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Home > Where We Work > Burma (Myanmar)
REFUGEES FROM BURMA (Myanmar)
 
     FIELD REPORT  
 

KIRF getting disaster relief supplies into Burma (Myanmar)

June 10, 2008
by Mark Kirwin


Cyclone Nargis crushed buildings in Irrawaddy River Delta, BurmaThe tragedy in Burma from Cyclone Nargis that hit on May 2nd is far worse than what we have been lead to believe. During the last few days, I have interviewed Burmese refugees and seen footage of the tragedy that the locals took using their cell phones and other small cameras. Many Burmese have gathered this information at great personal risk with hopes that the outside world will know the true extent of the devastation, homelessness, sickness, loss of life caused by the cyclone and the Burmese military junta's intentional interference with international aid to the victims. While I was watching a video taken of the disaster area that showed the destruction and people begging for aid in the Irrawaddy RIver Delta on a computer, in the same room there was a TV broadcast from Burma that was created by military junta. It showed a fiction of images of nice tent cities with well feed people. Unfortunately, these fabricated TV images are not the truth of what is happening inside of the country as I learned from eye witnesses.

KIRF Cyclone Nargis relief supplies being ferried across the river into BurmaThrough many confidential meetings with Thai and Burmese humanitarians in northern Thailand, we were able to get disaster relief supplies into Burma. The supplies will be distributed through a network of Buddhist monks. The supplies KIRF donations purchased include mosquito nets, tarps, blankets, antibiotics and other emergency medical aid. The many people who are making this effort happen are very brave because they are at serious risk of harm if the military junta finds out what they are doing. KIRF, through it contacts with these local humanitarians are using this unofficial aid network to get disaster relief into the country. Others have joined our effort and a new load of supplies is going across the same route n the next few days.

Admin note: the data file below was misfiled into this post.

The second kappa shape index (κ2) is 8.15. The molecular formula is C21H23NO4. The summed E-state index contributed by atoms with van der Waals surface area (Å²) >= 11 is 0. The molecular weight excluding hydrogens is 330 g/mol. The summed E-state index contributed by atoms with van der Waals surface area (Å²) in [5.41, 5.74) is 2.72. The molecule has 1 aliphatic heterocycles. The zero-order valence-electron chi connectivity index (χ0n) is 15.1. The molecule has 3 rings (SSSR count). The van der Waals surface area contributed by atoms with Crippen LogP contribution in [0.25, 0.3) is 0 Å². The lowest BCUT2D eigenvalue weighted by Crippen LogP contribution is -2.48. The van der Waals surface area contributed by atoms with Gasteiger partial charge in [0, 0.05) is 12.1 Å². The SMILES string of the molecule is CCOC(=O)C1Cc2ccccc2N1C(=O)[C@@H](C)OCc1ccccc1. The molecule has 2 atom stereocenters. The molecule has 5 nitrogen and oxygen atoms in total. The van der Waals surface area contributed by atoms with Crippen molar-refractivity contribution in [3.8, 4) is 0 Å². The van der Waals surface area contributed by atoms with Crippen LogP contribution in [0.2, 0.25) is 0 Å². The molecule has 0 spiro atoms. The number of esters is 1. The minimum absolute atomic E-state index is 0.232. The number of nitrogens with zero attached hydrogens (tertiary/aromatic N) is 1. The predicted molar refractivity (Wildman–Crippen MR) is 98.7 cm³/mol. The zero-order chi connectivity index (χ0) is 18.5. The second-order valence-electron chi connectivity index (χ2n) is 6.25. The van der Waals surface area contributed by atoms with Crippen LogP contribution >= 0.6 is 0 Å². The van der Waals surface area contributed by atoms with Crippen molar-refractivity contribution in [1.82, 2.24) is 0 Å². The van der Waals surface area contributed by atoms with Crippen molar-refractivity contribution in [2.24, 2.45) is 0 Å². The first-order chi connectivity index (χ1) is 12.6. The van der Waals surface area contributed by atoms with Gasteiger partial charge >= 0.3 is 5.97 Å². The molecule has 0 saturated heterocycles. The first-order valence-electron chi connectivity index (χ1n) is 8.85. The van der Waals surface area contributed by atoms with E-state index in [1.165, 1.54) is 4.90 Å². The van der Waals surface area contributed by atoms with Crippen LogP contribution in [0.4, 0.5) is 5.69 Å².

I wish I could tell you the names of the brave people who helped us get the supplies into their country but for their safety, I can not. Burma is a dangerous place right now. For instance, when we delivered our truck loads at the boarder crossing we were provided an armed guard by the unofficial aid network for protection.

Now that we have established an effective means to get the supplies to the disaster victims in Burma, KIRF intends to send more aid. KIRF will ensure that funds donated to help the victims of Cyclone Nargis goes to purchasing disaster relief that gets delivered into Burma. We will do this so that we can purchase more supplies for the cyclone victims, many of which are now dying from treatable infections, disease and starvation.

Mark and Stephen Kirwin with Burmese monk disaster relief workerOne of the major populations devastated by the cyclone in the Irrawaddy River delta and southern region of Burma, and who is being denied aid by the Myanmar military, is the Karen people. The Karen are one of several major ethnic groups in Burma with their own culture and language. For years, the Karen have been struggling to keep their traditional territory called the Karen State and their ancestral homesteads near the Thai border from being appropriated by the Burmese military junta through a systematic program of genocide that has included mass murder, rape, torture, forced labor, and the dispersal of land mines. The Karen State is rich in natural resources such as natural gas, timber and rice farming.

For more information about KIRF providing humanitarian aid to Karen refugees from Burma last year, please see our field report from June 17, 2007>

Photos (top to bottom): Homes crushed and flooded by Cyclone Nargis in Burma; KIRF's Cyclone Nargis relief supplies being ferried across the river into Burma (Myanmar); Brothers Mark and Stephen Kirwin with a Burmese monk disaster relief worker (whose face has been blurred to protect his identity). KIRF Collection.



 

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